Nas & 21 Savage Make Peace With A Song Together

To say Nas and 21 Savage had a beef would be a grand overstatement. However, the two Grammy Award-winning artists appeared to land in a misunderstanding the same month that each released albums.

21 made the first move, when earlier this month, he appeared in a Clubhouse chat (clip embedded below) titled “Is Nas the Greatest Rapper or What?” There, the Slaughter Gang founder suggested that Nas isn’t relevant despite his recent prolific output. “What y’all saying relevant, though?” asked 21 to the social media room. “I don’t feel like he’s relevant. I just feel like he got fans.” Adding more, the 30-year-old offered, “He’s not relevant. He just has a loyal ass fan base and he still make good-ass music.”

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Those comments prompted a reaction from Nas’ brother Jungle, who was also a member of Bravehearts. Responding to a post from The Shade Room, Jungle tagged the artist and claimed, “21 Savage is trash ???? glas Nas dropped King’s Disease III[] so fans can hear real bars… 21 can u do something for me?? ????????????????.” He included a mock of Drake and 21 Savage’s “Rich Flex,” a November collaboration from the pair’s Her Loss album that has prompted many memes online. Additionally, Nas’ KD collaborator Hit-Boy “Even take like the 21 Savage thing. I just feel like that’s a part of King’s Disease. How do you look at a Black hip-hop artist, legendary guy, who just won his first Grammy a couple years ago, right…just put four critically-acclaimed albums,” he began, referring to Nas’ 2021 win. Hit-Boy said this behavior is an inspiration to the series theme, which landed on volume 3 earlier this month. “We have to see that with Hip-Hop, and that’s just wack, man…that’s what King’s Disease is.”

However, by November 14, 21 Savage clarified his point as it made the news. “I would never disrespect Nas or any legend who paved the way for me,” he tweeted. “Y’all be try’na take stuff and run with it.” That came as artists like The Diplomats’ Jim Jones and Juelz Santana called for more context in Savage’s remarks, while KD1 collaborator Fivio Foreign cited the initial comment as disrespect. Meanwhile, Nas remained tight-lipped about the other man’s opinion.

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Less than three weeks later, Nas, 21 Savage, and Hit-Boy come together with a statement of peace. “One Mic, One Gun,” is a loosie released on Mass Appeal Records today (November 30). From the first seconds, it is clear that the song is a gesture and seeking the last word in any misunderstanding. “Ain’t no back and forth, ain’t no left or right / I got King’s Disease but I move like a knight / Rappers bandwagon try’na get some likes / I do it for the fam’, never for the hype / When you turn to legend, no such thing as relevance / They must’ve forgot that I’m a new rapper that got integrity.” Then, the Atlanta, Georgia based artist blamed the media. All of the media and blogs, that’s just a place I don’t care to be / Most of these ni**as wouldn’t say sh*t if they was ahead of me.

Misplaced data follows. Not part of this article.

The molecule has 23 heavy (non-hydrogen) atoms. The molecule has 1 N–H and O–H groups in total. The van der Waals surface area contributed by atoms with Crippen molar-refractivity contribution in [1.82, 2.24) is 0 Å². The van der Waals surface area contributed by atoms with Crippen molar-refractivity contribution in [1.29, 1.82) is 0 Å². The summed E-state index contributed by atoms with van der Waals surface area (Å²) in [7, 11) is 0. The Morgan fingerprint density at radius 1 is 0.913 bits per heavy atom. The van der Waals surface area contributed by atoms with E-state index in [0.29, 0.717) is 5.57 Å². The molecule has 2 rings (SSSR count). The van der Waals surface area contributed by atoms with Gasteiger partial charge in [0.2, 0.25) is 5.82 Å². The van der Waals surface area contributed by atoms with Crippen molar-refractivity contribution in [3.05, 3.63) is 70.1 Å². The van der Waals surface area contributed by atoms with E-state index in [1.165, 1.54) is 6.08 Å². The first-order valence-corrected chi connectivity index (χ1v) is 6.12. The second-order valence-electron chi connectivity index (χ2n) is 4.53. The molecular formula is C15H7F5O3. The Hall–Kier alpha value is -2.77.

Nas then reclines to flaunt his legacy, clearly suggesting he’s relevance is not to be questioned. “No back and forth, I did it back then, I do it right now / I opened a lane for my era, I’m goated, they gavе me the crown / G.O.A.T. with all the succеss, the negative press, I’m watchin’ it pile / They sayin’ that Black music dyin’, I’m sayin’, ‘They wipin’ us out’ / But look at me now, damn, y’all, look at me now.” As he illustrated on his album, Nas is above the beefs. But he also owns his place among the greatest.

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In the ensuing lyrics, Nas shouts out his recent tour with Wu-Tang Clan and boasts about his Ring investment. 21 then says he plans to go where Nas is at. “I’m on that same trajectory,” several bars before “F*ck the jewelry, I rather buy land and invest successfully.” He then positions Nas as the leader. “If Savage like the capo that mean Escobar the don, one mic’, one gun / My net worth like eight figures, I’m workin’ on gettin’ me nine / You know that I’m one of them niggas, I ain’t doin’ no cappin’ or lyin.’” “One Mic” refers to Nas 21-year-old moment from Stillmatic. He then emphasizes his point. “I ain’t goin’ against no legend, ni**a, I’m try’na be next in line / They actin’ like I just popped, I was platinum before I signed / I went platinum without no features, I put platinum on your mind / This Glock I got two-tone, and this b*tch don’t bust no rhyme / They wanna see me f*cked so they could deport me like I’m Shyne.” The British-born rapper is referring to early 2019, when he was detained by ICE and faced deportation ahead of being released.

Nas gets the last word, reminding all of his status and pedigree. “No back and forth, I did it back then, I do it right now / They tellin’ me that I’m the G-O-A-T, I been here for a while / G.O.A.T., love me today, hate me tomorrow, no switchin’ my style.

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#BonusBeat: A comprehensive analysis of Nas and Hit-Boy’s King’s Disease III from Ambrosia For Heads’ What’s The Headline podcast, including a reaction to 21 Savage’s initial comments about Nas’ relevance: